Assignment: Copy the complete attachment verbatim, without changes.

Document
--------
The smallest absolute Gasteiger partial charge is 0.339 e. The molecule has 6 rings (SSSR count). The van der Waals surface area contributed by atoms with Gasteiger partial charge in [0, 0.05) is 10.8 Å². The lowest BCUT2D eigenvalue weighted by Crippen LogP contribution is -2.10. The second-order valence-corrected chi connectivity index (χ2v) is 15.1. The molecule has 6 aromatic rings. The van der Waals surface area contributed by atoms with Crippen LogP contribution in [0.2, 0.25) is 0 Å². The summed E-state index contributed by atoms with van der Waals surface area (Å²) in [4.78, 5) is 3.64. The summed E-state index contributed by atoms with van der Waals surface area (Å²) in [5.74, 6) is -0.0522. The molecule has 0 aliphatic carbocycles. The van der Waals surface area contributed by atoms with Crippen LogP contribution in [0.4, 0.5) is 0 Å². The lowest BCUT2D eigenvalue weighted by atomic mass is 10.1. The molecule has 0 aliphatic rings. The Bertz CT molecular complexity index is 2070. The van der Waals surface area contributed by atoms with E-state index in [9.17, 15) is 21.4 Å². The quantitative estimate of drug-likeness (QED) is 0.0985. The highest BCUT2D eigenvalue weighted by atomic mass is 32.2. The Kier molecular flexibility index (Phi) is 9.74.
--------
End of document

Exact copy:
The smallest absolute Gasteiger partial charge is 0.339 e. The molecule has 6 rings (SSSR count). The van der Waals surface area contributed by atoms with Gasteiger partial charge in [0, 0.05) is 10.8 Å². The lowest BCUT2D eigenvalue weighted by Crippen LogP contribution is -2.10. The second-order valence-corrected chi connectivity index (χ2v) is 15.1. The molecule has 6 aromatic rings. The van der Waals surface area contributed by atoms with Crippen LogP contribution in [0.2, 0.25) is 0 Å². The summed E-state index contributed by atoms with van der Waals surface area (Å²) in [4.78, 5) is 3.64. The summed E-state index contributed by atoms with van der Waals surface area (Å²) in [5.74, 6) is -0.0522. The molecule has 0 aliphatic carbocycles. The van der Waals surface area contributed by atoms with Crippen LogP contribution in [0.4, 0.5) is 0 Å². The lowest BCUT2D eigenvalue weighted by atomic mass is 10.1. The molecule has 0 aliphatic rings. The Bertz CT molecular complexity index is 2070. The van der Waals surface area contributed by atoms with E-state index in [9.17, 15) is 21.4 Å². The quantitative estimate of drug-likeness (QED) is 0.0985. The highest BCUT2D eigenvalue weighted by atomic mass is 32.2. The Kier molecular flexibility index (Phi) is 9.74.